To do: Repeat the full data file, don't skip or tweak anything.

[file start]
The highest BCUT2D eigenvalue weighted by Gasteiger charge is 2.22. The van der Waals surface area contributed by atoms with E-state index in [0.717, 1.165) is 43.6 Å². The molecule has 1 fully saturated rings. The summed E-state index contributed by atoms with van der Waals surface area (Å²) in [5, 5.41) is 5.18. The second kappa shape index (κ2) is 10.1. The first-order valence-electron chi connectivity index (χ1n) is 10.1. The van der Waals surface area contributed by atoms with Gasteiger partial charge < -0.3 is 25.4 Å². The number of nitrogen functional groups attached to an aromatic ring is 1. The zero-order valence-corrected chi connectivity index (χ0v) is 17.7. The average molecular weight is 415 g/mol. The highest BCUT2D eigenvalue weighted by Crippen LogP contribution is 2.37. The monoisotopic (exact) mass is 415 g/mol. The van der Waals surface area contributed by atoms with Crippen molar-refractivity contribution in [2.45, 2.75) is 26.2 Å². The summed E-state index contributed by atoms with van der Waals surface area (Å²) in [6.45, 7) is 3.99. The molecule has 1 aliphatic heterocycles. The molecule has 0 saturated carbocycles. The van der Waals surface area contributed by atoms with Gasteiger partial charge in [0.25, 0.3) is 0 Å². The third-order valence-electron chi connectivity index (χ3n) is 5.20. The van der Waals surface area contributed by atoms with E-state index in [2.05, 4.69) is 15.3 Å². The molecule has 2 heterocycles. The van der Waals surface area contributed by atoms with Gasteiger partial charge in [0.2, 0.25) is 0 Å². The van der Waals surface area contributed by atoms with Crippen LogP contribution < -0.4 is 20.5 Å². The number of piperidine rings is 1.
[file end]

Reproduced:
The highest BCUT2D eigenvalue weighted by Gasteiger charge is 2.22. The van der Waals surface area contributed by atoms with E-state index in [0.717, 1.165) is 43.6 Å². The molecule has 1 fully saturated rings. The summed E-state index contributed by atoms with van der Waals surface area (Å²) in [5, 5.41) is 5.18. The second kappa shape index (κ2) is 10.1. The first-order valence-electron chi connectivity index (χ1n) is 10.1. The van der Waals surface area contributed by atoms with Gasteiger partial charge < -0.3 is 25.4 Å². The number of nitrogen functional groups attached to an aromatic ring is 1. The zero-order valence-corrected chi connectivity index (χ0v) is 17.7. The average molecular weight is 415 g/mol. The highest BCUT2D eigenvalue weighted by Crippen LogP contribution is 2.37. The monoisotopic (exact) mass is 415 g/mol. The van der Waals surface area contributed by atoms with Crippen molar-refractivity contribution in [2.45, 2.75) is 26.2 Å². The summed E-state index contributed by atoms with van der Waals surface area (Å²) in [6.45, 7) is 3.99. The molecule has 1 aliphatic heterocycles. The molecule has 0 saturated carbocycles. The van der Waals surface area contributed by atoms with Gasteiger partial charge in [0.25, 0.3) is 0 Å². The third-order valence-electron chi connectivity index (χ3n) is 5.20. The van der Waals surface area contributed by atoms with E-state index in [2.05, 4.69) is 15.3 Å². The molecule has 2 heterocycles. The van der Waals surface area contributed by atoms with Gasteiger partial charge in [0.2, 0.25) is 0 Å². The van der Waals surface area contributed by atoms with Crippen LogP contribution < -0.4 is 20.5 Å². The number of piperidine rings is 1.